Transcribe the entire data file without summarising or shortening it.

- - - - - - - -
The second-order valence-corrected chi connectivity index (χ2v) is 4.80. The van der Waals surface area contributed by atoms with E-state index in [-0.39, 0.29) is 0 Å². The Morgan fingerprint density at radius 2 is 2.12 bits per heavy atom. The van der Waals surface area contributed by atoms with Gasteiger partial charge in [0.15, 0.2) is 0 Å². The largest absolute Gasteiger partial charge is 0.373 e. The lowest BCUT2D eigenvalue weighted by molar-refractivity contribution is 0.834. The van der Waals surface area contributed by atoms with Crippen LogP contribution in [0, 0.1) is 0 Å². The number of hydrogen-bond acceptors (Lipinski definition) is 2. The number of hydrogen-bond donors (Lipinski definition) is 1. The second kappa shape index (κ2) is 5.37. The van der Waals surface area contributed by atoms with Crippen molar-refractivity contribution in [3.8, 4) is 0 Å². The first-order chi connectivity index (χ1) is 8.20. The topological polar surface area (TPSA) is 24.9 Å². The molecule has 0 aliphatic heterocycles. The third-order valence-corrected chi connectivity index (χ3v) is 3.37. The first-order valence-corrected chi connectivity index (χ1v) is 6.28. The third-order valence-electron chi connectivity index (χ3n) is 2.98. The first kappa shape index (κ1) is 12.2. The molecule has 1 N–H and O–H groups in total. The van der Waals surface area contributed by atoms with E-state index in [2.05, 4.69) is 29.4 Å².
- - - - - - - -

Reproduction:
The second-order valence-corrected chi connectivity index (χ2v) is 4.80. The van der Waals surface area contributed by atoms with E-state index in [-0.39, 0.29) is 0 Å². The Morgan fingerprint density at radius 2 is 2.12 bits per heavy atom. The van der Waals surface area contributed by atoms with Gasteiger partial charge in [0.15, 0.2) is 0 Å². The largest absolute Gasteiger partial charge is 0.373 e. The lowest BCUT2D eigenvalue weighted by molar-refractivity contribution is 0.834. The van der Waals surface area contributed by atoms with Crippen LogP contribution in [0, 0.1) is 0 Å². The number of hydrogen-bond acceptors (Lipinski definition) is 2. The number of hydrogen-bond donors (Lipinski definition) is 1. The second kappa shape index (κ2) is 5.37. The van der Waals surface area contributed by atoms with Crippen molar-refractivity contribution in [3.8, 4) is 0 Å². The first-order chi connectivity index (χ1) is 8.20. The topological polar surface area (TPSA) is 24.9 Å². The molecule has 0 aliphatic heterocycles. The third-order valence-corrected chi connectivity index (χ3v) is 3.37. The first-order valence-corrected chi connectivity index (χ1v) is 6.28. The third-order valence-electron chi connectivity index (χ3n) is 2.98. The first kappa shape index (κ1) is 12.2. The molecule has 1 N–H and O–H groups in total. The van der Waals surface area contributed by atoms with E-state index in [2.05, 4.69) is 29.4 Å².